Saturday, October 23, 2004

The "Christian" Vote

Today I spent quite a bit of time reading new blogs (new to me). One particular post from Rob troubled me;

Fast forward to 2004, the year of the presidential election. Coming home from somewhere in the car, I turned on a local religious talk show. Yeah, I should know better. The DJ was asking the audience if a vote for Kerry constituted proof that someone's Christianity was a fraud. The general consensus was "yes." Those who disagreed were summarily dealt with by the DJ - a perfect example of why arguing with someone who can hang up on you and get the last word is a bad idea. The conclusion was that Christianity meant believing in George W. Bush and everything he did. Funny, I thought following Jesus, the Savior who died for us and rose from the dead so that we won't suffer eternal death, was what Christianity was about.

Silly me. I must be pretty bad at theology to make that mistake.

So I'm an isolated Christian. I have to hide and hope that no one notices that I'm different.
Those words just about broke my heart. It's been a long time since I was part of a fundamentalist church; about 35 years actually. I find myself guilty of being a bit naive, I suppose, assuming that everyone understood that claims that either Bush or Kerry are "more Christian" is just a bunch of political hype.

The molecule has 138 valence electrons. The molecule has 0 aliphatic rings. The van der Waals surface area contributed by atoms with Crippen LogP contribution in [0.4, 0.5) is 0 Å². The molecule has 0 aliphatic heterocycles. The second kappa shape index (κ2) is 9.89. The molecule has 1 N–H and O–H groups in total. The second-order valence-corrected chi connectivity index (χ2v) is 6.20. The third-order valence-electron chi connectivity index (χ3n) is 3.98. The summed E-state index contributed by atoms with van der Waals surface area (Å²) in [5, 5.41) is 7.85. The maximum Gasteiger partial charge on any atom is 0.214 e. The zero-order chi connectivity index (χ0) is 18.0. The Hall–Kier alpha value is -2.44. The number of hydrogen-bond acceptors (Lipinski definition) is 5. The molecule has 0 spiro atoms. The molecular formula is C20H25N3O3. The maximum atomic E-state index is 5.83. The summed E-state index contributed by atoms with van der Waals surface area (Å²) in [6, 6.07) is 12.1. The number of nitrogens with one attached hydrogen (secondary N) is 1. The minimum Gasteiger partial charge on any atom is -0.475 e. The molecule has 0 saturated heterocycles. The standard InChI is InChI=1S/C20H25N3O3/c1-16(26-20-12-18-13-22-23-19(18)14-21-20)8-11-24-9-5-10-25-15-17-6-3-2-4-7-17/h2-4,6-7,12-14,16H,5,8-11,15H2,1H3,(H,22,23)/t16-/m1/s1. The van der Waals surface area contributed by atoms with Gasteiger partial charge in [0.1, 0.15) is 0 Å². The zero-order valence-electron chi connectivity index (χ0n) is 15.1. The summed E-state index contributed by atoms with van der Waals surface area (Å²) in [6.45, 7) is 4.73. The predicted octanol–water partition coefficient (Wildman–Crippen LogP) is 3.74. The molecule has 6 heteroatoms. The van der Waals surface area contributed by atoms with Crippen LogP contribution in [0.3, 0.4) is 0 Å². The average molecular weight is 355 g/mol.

For Rob, and others who might think that Bush is the only option for Christians, let me point out a couple of interesting articles. The President's faith has come under close scrutiny lately:

The Washington Post ran this story on October 16; Openly Religious, to a Point; Bush Leaves the Specifics of His Faith to Speculation. We don't know much about this President's personal spiritual life, except for the claims he makes in political speeches. This article seems to have been an opening others were waiting for, as the rush to define Bush's religious beliefs was on.

Ron Suskind, in The New York Times Magazine, followed with this piece on October 17; Without A Doubt, which suggests that Bush's form of Christian faith carries a dangerous form of self-righteousness within it;

Bush grew into one of history's most forceful leaders, his admirers will attest, by replacing hesitation and reasonable doubt with faith and clarity. Many more will surely tap this high-voltage connection of fervent faith and bold action. In politics, the saying goes, anything that works must be repeated until it is replaced by something better. The horizon seems clear of competitors.